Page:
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Reality Check: BBC journalists enable young people to tell the difference between real and fake news

James Harding

Director of News and Current Affairs

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James Harding introduces a new initiative helping young people identify real news – giving them the tools to filter our fake and false information. The new service is open to all secondary schools and sixth forms across the UK and is targeted at 11-18 year olds. A series of events, roadshows and online resources will be rolled out from March 2018 - sign up here for more information.

Fake news has always been with us.  Propaganda, disinformation, exaggeration, elision or suppression of facts, the list goes on and on. But now we have a name to cover all of it.

The distribution of news, real and fake, has accelerated with the times; the traditional media – newspapers, television, radio, have been engulfed by new forms, chief among them social media. Platforms like Facebook, Twitter, Snapchat and Instagram carry information directly to countless millions every second of every day.

But this information is frequently, perhaps mostly, unmediated – there is no one checking that it is true, or fair, or even legal.

Evan Spiegel, co-founder and CEO of Snap, wrote in a piece in Axios “content designed to be shared by friends is not necessarily content designed to deliver accurate information. After all, how many times have you shared something you've never bothered to read?”

And of course it might be worse than that. As Danny Finkelstein wrote recently in The Times, fake news can be “a deliberate act of forgery. It presents as fact, as news, something that has not happened at all. It uses all the tools at the forger’s disposal to present as true something that is utterly false…The motive to fabricate such news varies. It can be the work of foreign powers hoping to destabilise liberal democracies, but is more likely just to be someone trying to make advertising revenue out of the traffic or hoping to advance a cause. And some people, of course, will do it just because they enjoy making mischief.”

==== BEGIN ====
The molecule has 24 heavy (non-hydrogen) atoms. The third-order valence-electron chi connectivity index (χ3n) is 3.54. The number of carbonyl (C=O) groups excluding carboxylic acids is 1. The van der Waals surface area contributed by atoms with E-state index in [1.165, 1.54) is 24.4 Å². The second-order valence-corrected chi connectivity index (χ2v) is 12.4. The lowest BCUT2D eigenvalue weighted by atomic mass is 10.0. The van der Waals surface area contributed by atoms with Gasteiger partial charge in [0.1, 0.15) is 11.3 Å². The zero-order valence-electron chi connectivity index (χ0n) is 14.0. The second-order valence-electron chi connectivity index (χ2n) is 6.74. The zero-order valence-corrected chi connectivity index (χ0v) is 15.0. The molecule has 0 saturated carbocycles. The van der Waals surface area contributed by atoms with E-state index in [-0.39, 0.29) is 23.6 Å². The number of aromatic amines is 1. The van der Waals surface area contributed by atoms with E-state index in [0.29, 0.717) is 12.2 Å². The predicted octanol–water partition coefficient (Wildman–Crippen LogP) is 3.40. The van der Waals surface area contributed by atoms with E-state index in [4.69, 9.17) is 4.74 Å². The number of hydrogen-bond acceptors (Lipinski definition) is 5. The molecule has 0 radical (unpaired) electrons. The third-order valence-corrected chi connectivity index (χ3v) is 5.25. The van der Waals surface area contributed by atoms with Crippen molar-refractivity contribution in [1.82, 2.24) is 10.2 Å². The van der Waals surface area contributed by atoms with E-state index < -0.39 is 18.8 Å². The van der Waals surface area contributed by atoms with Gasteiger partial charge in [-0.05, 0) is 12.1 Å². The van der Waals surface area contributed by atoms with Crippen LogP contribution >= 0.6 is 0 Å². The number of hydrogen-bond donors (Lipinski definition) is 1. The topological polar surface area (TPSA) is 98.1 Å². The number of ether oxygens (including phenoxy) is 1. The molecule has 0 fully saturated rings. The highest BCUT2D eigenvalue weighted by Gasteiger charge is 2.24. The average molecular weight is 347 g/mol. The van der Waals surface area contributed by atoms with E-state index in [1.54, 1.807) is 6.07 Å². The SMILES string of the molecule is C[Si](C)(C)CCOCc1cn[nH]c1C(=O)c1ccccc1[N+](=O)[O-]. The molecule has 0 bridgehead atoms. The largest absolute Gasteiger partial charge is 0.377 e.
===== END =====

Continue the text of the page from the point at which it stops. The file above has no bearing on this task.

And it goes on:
Here at the BBC we have established and reinforced our Reality Check service to address the issues of trust and fake news. Reality Check subjects the claims of politicians and others to rigorous factual checking and presents the results in an impartial and, we hope, unambiguous way.

Today, I’m proud to say, we are taking another step that will enable young people to tell the difference between what is real and what is fake, what is true and what is false.

We are offering as many as a thousand schools mentoring in person, online, or at group events from BBC journalists – including some familiar faces like Huw Edwards, Tina Daheley, Nikki Fox, Kamal Ahmed and Amol Rajan.

All schools will have free access to online materials including: classroom activities; video tutorials; and an interactive game developed by the Aardman studios where the player gets the chance to find out what it is like being a BBC journalist in the heart of a bustling newsroom.

A Reality Check Roadshow will tour the country and local schools will be able to nominate their own Reality Checker pupils to attend one of a dozen regional events. Some will be invited to present on BBC’s School Report News Day in March 2018.

Truth matters. Nothing is more important for our young audiences than teaching them how to find it.

James Harding is Director of News and Current Affairs.

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